This WSJ article, “How Waiters Read Your Table” scrolled through my Facebook newsfeed today, and I couldn’t wait to read it.
As a former waitress and restaurant manager, I am fascinated by the psychology behind customer service. I was often at odds with how my restaurant trained our employees to provide service to our guests. In my early days with the restaurant, we were taught to hit upon certain service standards, but to otherwise simply take care of the guest. I kept this philosophy throughout my serving and managing career–figure out what the guests’ needs are, and take care of them. No two guests are alike, and each diner goes out to eat with a different experience in mind. It’s up to the server to quickly figure this out and adapt their service accordingly. I know I was a good server and, later, a good manager–I had regulars, I solved problems, I made great tips, I had a lot of fun with my guests. Towards the end of my time with that restaurant, however, the company’s philosophy towards service had swung wildly to the other end of the spectrum. We were expected to cram so much information into our “spiel” at the table that we sounded like robots. I had no personality left–I might have been just as effective hanging a sign around my neck and having the guests read it instead. I actually ended up dreading going to work each day, truly hating my job. The whole thing made me sad, really, since I still had a soft spot in my heart for a company that generally treated me really well personally and as an employee, and that took a chance on a young girl right out of college and trained her to be a manager. Still, I did my job and trained our new employees to recite the same spiel, but when all was said and done, when they looked totally overwhelmed and crammed full of information I’d tell them, “Just take care of your guests! Be kind and attentive. Treat them like you would if they were guests in your own home. Yes, keep those service standards in mind but, bottom line, be good to your guests.” I respected my company’s way of doing business, but I just couldn’t take all of the heart out of the job.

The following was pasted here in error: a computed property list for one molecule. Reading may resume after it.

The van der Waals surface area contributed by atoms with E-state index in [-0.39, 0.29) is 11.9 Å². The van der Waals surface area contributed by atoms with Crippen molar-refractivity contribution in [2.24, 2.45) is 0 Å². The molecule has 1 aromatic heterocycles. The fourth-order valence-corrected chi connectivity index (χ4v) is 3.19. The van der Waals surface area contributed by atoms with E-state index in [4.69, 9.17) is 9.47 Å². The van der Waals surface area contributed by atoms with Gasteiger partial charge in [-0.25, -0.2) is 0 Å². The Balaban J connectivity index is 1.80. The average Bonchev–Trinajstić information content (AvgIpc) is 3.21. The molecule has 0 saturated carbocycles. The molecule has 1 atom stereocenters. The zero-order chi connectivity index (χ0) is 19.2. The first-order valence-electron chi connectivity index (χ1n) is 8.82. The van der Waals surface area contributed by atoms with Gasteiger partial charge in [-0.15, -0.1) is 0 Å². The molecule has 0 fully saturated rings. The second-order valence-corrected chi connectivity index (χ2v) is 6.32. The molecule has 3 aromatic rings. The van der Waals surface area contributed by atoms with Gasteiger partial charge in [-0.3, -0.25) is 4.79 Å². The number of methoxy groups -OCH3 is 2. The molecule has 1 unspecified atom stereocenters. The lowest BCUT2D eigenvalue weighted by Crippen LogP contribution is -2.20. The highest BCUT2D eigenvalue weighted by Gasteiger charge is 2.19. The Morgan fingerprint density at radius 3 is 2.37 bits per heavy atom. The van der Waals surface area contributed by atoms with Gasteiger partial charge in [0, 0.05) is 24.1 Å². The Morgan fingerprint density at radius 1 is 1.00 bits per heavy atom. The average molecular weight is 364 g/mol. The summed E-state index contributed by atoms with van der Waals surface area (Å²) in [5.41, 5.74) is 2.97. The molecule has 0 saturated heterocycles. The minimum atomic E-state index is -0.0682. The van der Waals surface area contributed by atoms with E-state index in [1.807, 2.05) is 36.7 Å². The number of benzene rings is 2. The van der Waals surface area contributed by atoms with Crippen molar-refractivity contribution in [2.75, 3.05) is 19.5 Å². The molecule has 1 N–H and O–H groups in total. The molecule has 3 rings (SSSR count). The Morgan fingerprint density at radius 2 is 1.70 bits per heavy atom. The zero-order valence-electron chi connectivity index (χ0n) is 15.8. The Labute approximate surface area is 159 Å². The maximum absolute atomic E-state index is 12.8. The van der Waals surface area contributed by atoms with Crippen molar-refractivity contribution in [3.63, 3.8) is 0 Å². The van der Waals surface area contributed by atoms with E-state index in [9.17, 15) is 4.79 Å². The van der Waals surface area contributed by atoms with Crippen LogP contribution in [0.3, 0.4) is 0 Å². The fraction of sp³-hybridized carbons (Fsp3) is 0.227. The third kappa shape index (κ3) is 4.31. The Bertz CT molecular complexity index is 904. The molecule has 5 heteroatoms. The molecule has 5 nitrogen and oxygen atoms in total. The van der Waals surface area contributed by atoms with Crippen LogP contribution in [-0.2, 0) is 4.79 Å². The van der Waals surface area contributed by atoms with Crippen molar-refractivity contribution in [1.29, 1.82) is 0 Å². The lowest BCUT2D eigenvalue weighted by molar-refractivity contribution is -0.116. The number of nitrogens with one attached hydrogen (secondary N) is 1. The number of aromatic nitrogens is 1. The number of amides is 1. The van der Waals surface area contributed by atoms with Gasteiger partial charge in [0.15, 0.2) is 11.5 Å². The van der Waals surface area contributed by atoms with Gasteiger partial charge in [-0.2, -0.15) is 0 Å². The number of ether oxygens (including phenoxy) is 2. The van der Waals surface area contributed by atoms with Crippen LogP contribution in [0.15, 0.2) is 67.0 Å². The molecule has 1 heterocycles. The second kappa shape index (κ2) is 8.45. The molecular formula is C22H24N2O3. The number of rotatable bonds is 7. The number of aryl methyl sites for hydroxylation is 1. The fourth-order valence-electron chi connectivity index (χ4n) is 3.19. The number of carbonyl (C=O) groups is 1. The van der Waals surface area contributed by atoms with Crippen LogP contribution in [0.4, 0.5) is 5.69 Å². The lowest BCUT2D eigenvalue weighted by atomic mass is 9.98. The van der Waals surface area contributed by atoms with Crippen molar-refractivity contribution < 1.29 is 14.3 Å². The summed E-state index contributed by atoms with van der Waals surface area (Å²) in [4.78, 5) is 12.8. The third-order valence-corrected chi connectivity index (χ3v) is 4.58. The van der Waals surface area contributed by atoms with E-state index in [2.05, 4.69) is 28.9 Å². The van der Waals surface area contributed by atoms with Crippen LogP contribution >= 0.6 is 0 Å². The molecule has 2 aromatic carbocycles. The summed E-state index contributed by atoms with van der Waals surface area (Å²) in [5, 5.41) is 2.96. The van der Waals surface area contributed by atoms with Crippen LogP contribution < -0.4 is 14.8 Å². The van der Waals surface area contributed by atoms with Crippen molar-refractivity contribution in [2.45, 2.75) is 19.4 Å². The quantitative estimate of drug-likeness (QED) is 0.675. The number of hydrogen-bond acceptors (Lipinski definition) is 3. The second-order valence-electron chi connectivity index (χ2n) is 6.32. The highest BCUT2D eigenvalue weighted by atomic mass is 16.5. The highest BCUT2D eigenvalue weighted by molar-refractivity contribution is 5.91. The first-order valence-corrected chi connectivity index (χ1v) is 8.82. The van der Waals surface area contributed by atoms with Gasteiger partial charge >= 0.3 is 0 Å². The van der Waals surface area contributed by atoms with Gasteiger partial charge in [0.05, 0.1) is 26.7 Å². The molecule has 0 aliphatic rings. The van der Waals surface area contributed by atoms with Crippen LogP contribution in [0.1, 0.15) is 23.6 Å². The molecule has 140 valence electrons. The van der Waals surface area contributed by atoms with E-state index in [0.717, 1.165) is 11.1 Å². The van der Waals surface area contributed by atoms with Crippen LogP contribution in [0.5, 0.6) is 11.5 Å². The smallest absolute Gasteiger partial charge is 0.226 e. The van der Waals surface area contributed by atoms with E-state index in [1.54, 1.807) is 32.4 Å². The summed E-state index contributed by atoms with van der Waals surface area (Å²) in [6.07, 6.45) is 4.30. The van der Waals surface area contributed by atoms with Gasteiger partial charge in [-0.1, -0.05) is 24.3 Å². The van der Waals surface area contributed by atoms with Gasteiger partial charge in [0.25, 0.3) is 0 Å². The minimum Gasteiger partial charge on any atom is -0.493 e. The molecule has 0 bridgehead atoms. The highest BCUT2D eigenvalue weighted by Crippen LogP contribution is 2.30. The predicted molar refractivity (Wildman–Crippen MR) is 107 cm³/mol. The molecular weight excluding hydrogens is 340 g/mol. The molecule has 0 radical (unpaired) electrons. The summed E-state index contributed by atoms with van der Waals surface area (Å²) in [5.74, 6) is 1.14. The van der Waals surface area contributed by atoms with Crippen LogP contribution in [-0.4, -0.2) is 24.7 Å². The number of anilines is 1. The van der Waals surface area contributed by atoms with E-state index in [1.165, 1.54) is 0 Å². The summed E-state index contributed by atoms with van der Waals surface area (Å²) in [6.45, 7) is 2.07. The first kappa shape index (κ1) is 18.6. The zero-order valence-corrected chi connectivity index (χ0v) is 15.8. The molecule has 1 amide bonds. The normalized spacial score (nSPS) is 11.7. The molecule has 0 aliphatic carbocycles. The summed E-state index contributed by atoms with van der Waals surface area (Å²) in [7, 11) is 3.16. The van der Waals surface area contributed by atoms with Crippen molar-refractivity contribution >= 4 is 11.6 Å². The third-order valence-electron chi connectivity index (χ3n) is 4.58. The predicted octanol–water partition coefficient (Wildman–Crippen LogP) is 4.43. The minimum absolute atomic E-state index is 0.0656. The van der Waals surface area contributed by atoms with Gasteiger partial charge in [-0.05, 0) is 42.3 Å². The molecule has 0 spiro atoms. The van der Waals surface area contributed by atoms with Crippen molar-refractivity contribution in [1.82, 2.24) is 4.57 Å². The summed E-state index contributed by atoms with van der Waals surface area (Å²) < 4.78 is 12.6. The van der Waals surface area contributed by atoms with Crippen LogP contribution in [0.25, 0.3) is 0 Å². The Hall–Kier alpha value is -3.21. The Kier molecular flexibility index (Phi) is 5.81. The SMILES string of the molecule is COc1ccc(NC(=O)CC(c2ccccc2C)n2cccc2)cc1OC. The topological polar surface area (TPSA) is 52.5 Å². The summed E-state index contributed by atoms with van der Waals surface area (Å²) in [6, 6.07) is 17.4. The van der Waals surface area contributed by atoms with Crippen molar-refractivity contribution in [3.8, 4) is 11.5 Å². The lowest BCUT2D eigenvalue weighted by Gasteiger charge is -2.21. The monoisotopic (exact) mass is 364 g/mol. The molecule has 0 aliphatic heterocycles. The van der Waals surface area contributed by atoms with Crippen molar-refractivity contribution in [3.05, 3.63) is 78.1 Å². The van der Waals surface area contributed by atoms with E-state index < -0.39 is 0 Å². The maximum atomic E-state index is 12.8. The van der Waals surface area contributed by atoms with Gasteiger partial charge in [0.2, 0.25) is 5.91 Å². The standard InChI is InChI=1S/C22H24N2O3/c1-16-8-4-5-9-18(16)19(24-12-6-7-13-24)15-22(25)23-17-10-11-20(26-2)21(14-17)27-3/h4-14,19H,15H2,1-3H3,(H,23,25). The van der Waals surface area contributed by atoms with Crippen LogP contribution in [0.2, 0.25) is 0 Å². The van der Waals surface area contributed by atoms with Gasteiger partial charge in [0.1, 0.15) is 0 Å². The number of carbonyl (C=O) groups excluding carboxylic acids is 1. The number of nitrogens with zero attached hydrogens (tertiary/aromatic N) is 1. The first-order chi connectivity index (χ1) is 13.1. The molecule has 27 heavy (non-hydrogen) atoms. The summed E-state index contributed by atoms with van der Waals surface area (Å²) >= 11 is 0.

Okay, I’ll get off my soapbox now. You can see why I was happy to see this article, which talks about this same shift towards more personalized service. It also gives a good insight into the art of serving (yes, I would call it an art!) from the industry’s side.
Then, I read ahead into the comments. Boy, what a hot-button issue! There are servers and diners weighing in on all aspects of dining out. People are very opinionated when it comes to the type of service they desire when going out to eat. What seems to be missing, however, is commentary on dining out with children. This issue was only touched upon in the article and, as of yet, no one has chimed in about this for the comment section. So, I ask all you mommas out there:
What types of restaurants do you like to eat out at with your family? Are take-outs and drive-thrus the easiest options, or are sit-down or even fine dining restaurants a possibility?
Who provides excellent customer service for you and your kids? What are your favorite kid-friendly CT restaurants?
What do you appreciate when eating out as a family, in regards to customer service?
Do you have helpful dining-out tips and tricks to share with other parents?